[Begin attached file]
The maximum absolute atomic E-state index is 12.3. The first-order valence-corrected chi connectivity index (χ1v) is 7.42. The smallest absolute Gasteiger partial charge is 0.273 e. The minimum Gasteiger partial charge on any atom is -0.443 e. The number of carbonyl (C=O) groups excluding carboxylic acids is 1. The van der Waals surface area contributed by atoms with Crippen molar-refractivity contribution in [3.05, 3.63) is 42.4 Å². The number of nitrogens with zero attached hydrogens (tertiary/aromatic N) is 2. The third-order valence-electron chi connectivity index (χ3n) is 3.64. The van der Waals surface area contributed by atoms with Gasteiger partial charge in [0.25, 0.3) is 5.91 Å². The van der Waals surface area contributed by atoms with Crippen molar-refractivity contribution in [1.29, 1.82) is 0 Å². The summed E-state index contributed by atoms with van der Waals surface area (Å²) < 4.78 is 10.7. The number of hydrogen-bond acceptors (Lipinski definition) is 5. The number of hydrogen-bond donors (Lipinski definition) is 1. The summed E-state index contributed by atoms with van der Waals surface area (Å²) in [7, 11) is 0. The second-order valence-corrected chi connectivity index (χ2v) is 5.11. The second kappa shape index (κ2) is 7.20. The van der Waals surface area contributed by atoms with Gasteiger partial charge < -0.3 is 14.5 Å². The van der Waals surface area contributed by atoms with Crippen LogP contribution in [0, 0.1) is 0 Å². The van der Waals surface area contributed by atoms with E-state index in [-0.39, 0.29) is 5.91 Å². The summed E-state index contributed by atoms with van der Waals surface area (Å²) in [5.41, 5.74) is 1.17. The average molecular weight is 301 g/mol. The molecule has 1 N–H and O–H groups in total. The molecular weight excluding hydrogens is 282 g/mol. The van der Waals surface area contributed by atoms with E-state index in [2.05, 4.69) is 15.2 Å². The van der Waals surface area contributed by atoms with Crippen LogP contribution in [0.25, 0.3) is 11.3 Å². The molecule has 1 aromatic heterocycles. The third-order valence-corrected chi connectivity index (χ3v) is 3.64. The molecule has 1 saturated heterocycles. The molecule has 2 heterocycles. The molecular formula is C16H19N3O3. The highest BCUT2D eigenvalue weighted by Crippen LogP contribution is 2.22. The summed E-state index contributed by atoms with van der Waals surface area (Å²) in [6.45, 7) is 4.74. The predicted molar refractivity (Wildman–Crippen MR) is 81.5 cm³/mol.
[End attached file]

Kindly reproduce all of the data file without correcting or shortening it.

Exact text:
The maximum absolute atomic E-state index is 12.3. The first-order valence-corrected chi connectivity index (χ1v) is 7.42. The smallest absolute Gasteiger partial charge is 0.273 e. The minimum Gasteiger partial charge on any atom is -0.443 e. The number of carbonyl (C=O) groups excluding carboxylic acids is 1. The van der Waals surface area contributed by atoms with Crippen molar-refractivity contribution in [3.05, 3.63) is 42.4 Å². The number of nitrogens with zero attached hydrogens (tertiary/aromatic N) is 2. The third-order valence-electron chi connectivity index (χ3n) is 3.64. The van der Waals surface area contributed by atoms with Gasteiger partial charge in [0.25, 0.3) is 5.91 Å². The van der Waals surface area contributed by atoms with Crippen molar-refractivity contribution in [1.29, 1.82) is 0 Å². The summed E-state index contributed by atoms with van der Waals surface area (Å²) < 4.78 is 10.7. The number of hydrogen-bond acceptors (Lipinski definition) is 5. The number of hydrogen-bond donors (Lipinski definition) is 1. The summed E-state index contributed by atoms with van der Waals surface area (Å²) in [7, 11) is 0. The second-order valence-corrected chi connectivity index (χ2v) is 5.11. The second kappa shape index (κ2) is 7.20. The van der Waals surface area contributed by atoms with Gasteiger partial charge < -0.3 is 14.5 Å². The van der Waals surface area contributed by atoms with Crippen LogP contribution in [0, 0.1) is 0 Å². The van der Waals surface area contributed by atoms with E-state index in [-0.39, 0.29) is 5.91 Å². The summed E-state index contributed by atoms with van der Waals surface area (Å²) in [5.41, 5.74) is 1.17. The average molecular weight is 301 g/mol. The molecule has 1 N–H and O–H groups in total. The molecular weight excluding hydrogens is 282 g/mol. The van der Waals surface area contributed by atoms with E-state index in [2.05, 4.69) is 15.2 Å². The van der Waals surface area contributed by atoms with Crippen LogP contribution in [0.25, 0.3) is 11.3 Å². The molecule has 1 aromatic heterocycles. The third-order valence-corrected chi connectivity index (χ3v) is 3.64. The molecule has 1 saturated heterocycles. The molecule has 2 heterocycles. The molecular formula is C16H19N3O3. The highest BCUT2D eigenvalue weighted by Crippen LogP contribution is 2.22. The summed E-state index contributed by atoms with van der Waals surface area (Å²) in [6.45, 7) is 4.74. The predicted molar refractivity (Wildman–Crippen MR) is 81.5 cm³/mol.